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Original Investigation
January 17, 2019

Association of Magnetic Resonance Imaging and a 12-Gene Expression Assay With Breast Ductal Carcinoma In Situ Treatment

Author Affiliations
  • 1Department of Radiology, Massachusetts General Hospital, Harvard Medical School, Boston
  • 2Center for Statistical Sciences, Brown University School of Public Health, Providence, Rhode Island
  • 3Department of Surgery, Northwestern University, Chicago, Illinois
  • 4Department of Radiology, University of Michigan, Ann Arbor
  • 5Department of Radiation Oncology, Albert Einstein Healthcare Network, Philadelphia, Pennsylvania
  • 6Department of Pathology, Indiana University, Indianapolis
  • 7National Cancer Institute, Bethesda, Maryland
  • 8Department of Surgical Oncology, Ochsner Medical Center, New Orleans, Louisiana
  • 9Department of Radiology, University of Washington, Seattle
  • 10Gulf South National Cancer Institute Community Oncology Research Program, New Orleans, Louisiana
  • 11Department of Medical Oncology, Hunterdon Medical Center, Flemington, New Jersey
  • 12Department of Surgical Oncology, Lankenau Medical Center, Wynnewood, Pennsylvania
  • 13Department of Surgery, Mercy Hospital, Springfield, Missouri
  • 14Department of Social Science and Health Policy, Wake Forest University Health Sciences, Winston Salem, North Carolina
  • 15Department of Medical Oncology, Montefiore Medical Center, Albert Einstein College of Medicine, Bronx, New York
  • 16Department of Radiology, Memorial Sloan Kettering Cancer Center, New York, New York
JAMA Oncol. 2019;5(7):1036-1042. doi:10.1001/jamaoncol.2018.6269
Key Points

Question  What is the association of breast magnetic resonance imaging and a 12-gene expression assay with the treatment of women with ductal carcinoma in situ of the breast who are candidates for breast conservation surgery and radiotherapy?

Findings  In this nonrandomized clinical trial of a prespecified primary outcome among 339 women with pure ductal carcinoma in situ, after magnetic resonance imaging, 19% of patients eligible for wide local excision converted to mastectomy; 38% of conversions were based on magnetic resonance imaging findings and 62% on other reasons. Wide local excision was the final surgical procedure in 96% of women who received it as the first procedure after magnetic resonance imaging, and adherence to radiotherapy use guided by a 12-gene assay exceeded 90%.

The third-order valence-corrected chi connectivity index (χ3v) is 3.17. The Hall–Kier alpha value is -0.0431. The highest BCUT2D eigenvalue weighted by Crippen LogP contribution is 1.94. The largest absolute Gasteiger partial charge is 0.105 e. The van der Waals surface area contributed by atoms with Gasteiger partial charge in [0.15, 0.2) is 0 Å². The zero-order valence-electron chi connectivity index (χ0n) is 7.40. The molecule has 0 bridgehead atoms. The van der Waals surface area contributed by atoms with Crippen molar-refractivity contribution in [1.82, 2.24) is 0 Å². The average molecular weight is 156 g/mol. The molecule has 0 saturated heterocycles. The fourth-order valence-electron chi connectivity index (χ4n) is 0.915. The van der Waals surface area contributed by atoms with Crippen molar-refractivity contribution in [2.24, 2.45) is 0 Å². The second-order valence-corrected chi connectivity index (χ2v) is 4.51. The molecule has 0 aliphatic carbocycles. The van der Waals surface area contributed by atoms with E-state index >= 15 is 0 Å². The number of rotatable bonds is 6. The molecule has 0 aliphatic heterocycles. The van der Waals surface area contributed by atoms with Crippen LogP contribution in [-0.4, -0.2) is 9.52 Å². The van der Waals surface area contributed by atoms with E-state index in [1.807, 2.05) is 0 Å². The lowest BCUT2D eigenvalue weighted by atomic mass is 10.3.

Meaning  Breast magnetic resonance imaging and a 12-gene assay may be used to tailor primary surgical treatment and radiotherapy, respectively, and inform patient and physician decision-making to support more targeted therapy.


Importance  Advanced diagnostics, such as magnetic resonance imaging (MRI) and gene expression profiles, are potentially useful to guide targeted treatment in patients with ductal carcinoma in situ (DCIS).

Objectives  To examine the proportion of patients who converted to mastectomy after MRI and the reasons for those conversions and to measure patient adherence to radiotherapy guided by the 12-gene DCIS score.

Design, Setting, and Participants  Analysis of a prospective, cohort, nonrandomized clinical trial that enrolled women with DCIS on core biopsy who were candidates for wide local excision (WLE) from 75 institutions from March 25, 2015, to April 27, 2016, through the Eastern Cooperative Oncology Group–American College of Radiology Imaging Network trial E4112.

Interventions  Participants underwent breast MRI before surgery, and subsequent management incorporated MRI findings for choice of surgery. The DCIS score was used to guide radiotherapy recommendations among women with DCIS who had WLE as the final procedure and had tumor-free excision margins of 2 mm or greater.

Main Outcomes and Measures  The primary end point was to estimate the conversion rate to mastectomy and the reason for conversion.

Results  Of 339 evaluable women (mean [SD] age, 59.1 [10.1] years; 262 [77.3%] of European descent) eligible for WLE before MRI, 65 (19.2%; 95% CI, 15.3%-23.7%) converted to mastectomy. Of these 65 patients, conversion was based on MRI findings in 25 (38.5%), patient preference in 25 (38.5%), positive margins after attempted WLE in 10 (15.4%), positive genetic test results in 3 (4.6%), and contraindication to radiotherapy in 2 (3.1%). Among the 285 who had WLE performed after MRI as the first surgical procedure, 274 (96.1%) achieved successful breast conservation. Of 171 women eligible for radiotherapy guided by DCIS score (clear margins, absence of invasive disease, and score obtained), the score was low (<39) in 82 (48.0%; 95% CI, 40.6%-55.4%) and intermediate-high (≥39) in 89 (52.0%; 95% CI, 44.6%-59.4%). Of these 171 patients, 159 (93.0%) were adherent with recommendations.

Conclusions and Relevance  Among women with DCIS who were WLE candidates based on conventional imaging, multiple factors were associated with conversion to mastectomy. This study may provide useful preliminary information required for designing a planned randomized clinical trial to determine the effect of MRI and DCIS score on surgical management, radiotherapy, overall resource use, and clinical outcomes, with the ultimate goal of achieving greater therapeutic precision.

Trial Registration  ClinicalTrials.gov identifier: NCT02352883